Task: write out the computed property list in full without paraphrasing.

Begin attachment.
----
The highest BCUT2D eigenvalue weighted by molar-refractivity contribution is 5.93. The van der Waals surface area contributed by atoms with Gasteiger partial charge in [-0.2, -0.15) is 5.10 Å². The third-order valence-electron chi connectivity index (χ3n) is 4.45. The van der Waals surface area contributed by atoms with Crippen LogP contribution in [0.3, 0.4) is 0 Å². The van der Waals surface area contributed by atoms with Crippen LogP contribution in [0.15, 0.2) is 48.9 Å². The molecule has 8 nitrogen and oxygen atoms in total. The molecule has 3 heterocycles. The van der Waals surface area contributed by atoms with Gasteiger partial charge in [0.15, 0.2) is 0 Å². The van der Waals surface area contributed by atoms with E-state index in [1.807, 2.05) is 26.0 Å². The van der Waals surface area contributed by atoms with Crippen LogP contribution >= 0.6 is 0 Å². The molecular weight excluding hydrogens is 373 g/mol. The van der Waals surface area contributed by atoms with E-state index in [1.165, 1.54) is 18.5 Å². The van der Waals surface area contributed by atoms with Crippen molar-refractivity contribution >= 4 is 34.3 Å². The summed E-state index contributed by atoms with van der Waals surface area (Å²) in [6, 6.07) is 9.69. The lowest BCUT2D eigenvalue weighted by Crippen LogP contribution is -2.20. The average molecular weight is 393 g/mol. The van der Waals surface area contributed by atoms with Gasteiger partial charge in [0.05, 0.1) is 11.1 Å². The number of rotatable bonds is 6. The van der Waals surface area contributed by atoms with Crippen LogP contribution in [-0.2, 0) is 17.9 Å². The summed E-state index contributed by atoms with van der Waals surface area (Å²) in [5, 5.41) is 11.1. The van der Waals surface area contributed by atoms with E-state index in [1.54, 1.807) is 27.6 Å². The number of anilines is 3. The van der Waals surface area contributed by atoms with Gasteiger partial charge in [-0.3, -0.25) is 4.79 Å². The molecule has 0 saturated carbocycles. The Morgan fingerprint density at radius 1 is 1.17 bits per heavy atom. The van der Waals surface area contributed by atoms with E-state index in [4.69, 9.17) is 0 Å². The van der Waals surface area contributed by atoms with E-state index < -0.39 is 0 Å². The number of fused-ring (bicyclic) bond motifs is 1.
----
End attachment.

The highest BCUT2D eigenvalue weighted by molar-refractivity contribution is 5.93. The van der Waals surface area contributed by atoms with Gasteiger partial charge in [-0.2, -0.15) is 5.10 Å². The third-order valence-electron chi connectivity index (χ3n) is 4.45. The van der Waals surface area contributed by atoms with Crippen LogP contribution in [0.3, 0.4) is 0 Å². The van der Waals surface area contributed by atoms with Crippen LogP contribution in [0.15, 0.2) is 48.9 Å². The molecule has 8 nitrogen and oxygen atoms in total. The molecule has 3 heterocycles. The van der Waals surface area contributed by atoms with Gasteiger partial charge in [0.15, 0.2) is 0 Å². The van der Waals surface area contributed by atoms with E-state index in [1.807, 2.05) is 26.0 Å². The van der Waals surface area contributed by atoms with Crippen LogP contribution >= 0.6 is 0 Å². The molecular weight excluding hydrogens is 373 g/mol. The van der Waals surface area contributed by atoms with E-state index in [1.165, 1.54) is 18.5 Å². The van der Waals surface area contributed by atoms with Crippen molar-refractivity contribution >= 4 is 34.3 Å². The summed E-state index contributed by atoms with van der Waals surface area (Å²) in [6, 6.07) is 9.69. The lowest BCUT2D eigenvalue weighted by Crippen LogP contribution is -2.20. The average molecular weight is 393 g/mol. The van der Waals surface area contributed by atoms with Gasteiger partial charge in [0.05, 0.1) is 11.1 Å². The number of rotatable bonds is 6. The van der Waals surface area contributed by atoms with Crippen LogP contribution in [-0.2, 0) is 17.9 Å². The summed E-state index contributed by atoms with van der Waals surface area (Å²) in [5, 5.41) is 11.1. The van der Waals surface area contributed by atoms with E-state index in [1.54, 1.807) is 27.6 Å². The number of anilines is 3. The van der Waals surface area contributed by atoms with Gasteiger partial charge in [-0.3, -0.25) is 4.79 Å². The molecule has 0 saturated carbocycles. The Morgan fingerprint density at radius 1 is 1.17 bits per heavy atom. The van der Waals surface area contributed by atoms with E-state index in [4.69, 9.17) is 0 Å². The van der Waals surface area contributed by atoms with E-state index < -0.39 is 0 Å². The number of fused-ring (bicyclic) bond motifs is 1.